Skip to main content

Lovelock wins 1500-m gold at Berlin

6 August 1936

Jack Lovelock winning the 1500 m at the Berlin Olympics
Jack Lovelock winning the 1500 m at the Berlin Olympics (Alexander Turnbull Library, MSX-2261-062)

Jack Lovelock won New Zealand’s first Olympic athletics gold medal at the 1936 Berlin Olympics in a race witnessed by 120,000 spectators – including Adolf Hitler.

Before the games, Lovelock thought about competing in the 5000 m instead of the 1500 m. Team manager Arthur Porritt may have made the final choice.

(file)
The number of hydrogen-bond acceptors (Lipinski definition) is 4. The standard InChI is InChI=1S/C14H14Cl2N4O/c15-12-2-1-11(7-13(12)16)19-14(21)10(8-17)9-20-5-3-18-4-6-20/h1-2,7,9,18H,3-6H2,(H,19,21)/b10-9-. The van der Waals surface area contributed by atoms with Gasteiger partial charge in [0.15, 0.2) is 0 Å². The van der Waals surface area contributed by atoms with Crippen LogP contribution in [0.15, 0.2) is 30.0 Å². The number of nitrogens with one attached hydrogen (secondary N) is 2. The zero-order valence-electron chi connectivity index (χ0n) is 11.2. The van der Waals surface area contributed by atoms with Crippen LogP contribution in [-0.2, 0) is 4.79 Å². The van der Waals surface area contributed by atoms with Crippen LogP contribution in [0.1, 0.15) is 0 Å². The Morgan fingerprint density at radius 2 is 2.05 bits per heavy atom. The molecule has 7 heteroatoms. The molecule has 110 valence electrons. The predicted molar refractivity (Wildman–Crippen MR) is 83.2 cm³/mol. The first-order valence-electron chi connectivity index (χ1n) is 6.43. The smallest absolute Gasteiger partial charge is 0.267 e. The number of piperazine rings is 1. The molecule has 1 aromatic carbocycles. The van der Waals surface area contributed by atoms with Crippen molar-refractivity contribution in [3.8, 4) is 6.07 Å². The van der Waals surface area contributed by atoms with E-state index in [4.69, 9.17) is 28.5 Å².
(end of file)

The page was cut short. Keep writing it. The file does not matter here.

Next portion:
The field for the 1500-m final included many of the top middle-distance runners against whom Lovelock had competed over the years. He ran a smart race, positioning himself inside the American Glenn Cunningham. As they approached the final lap, Swede Eric Ny was leading. When Lovelock surged to his shoulder, Cunningham followed. With 300 m to go, Lovelock accelerated.

Lovelock’s dramatic surge famously caused the BBC radio commentator, 1924 sprint gold-medallist Harold Abrahams, to forget his broadcasting etiquette: ‘My God, he’s done it! Jack! Come on! … He wins! He’s won! Hooray!’ Lovelock’s time of 3 minutes 47.8 seconds broke the world record for the 1500 m and made the 4-minute mile seem a real possibility (another 109 m run at the same pace would have resulted in a 4:04 mile).

How to cite this page

Lovelock wins 1500-m gold at Berlin, URL:, (Manatū Taonga — Ministry for Culture and Heritage), updated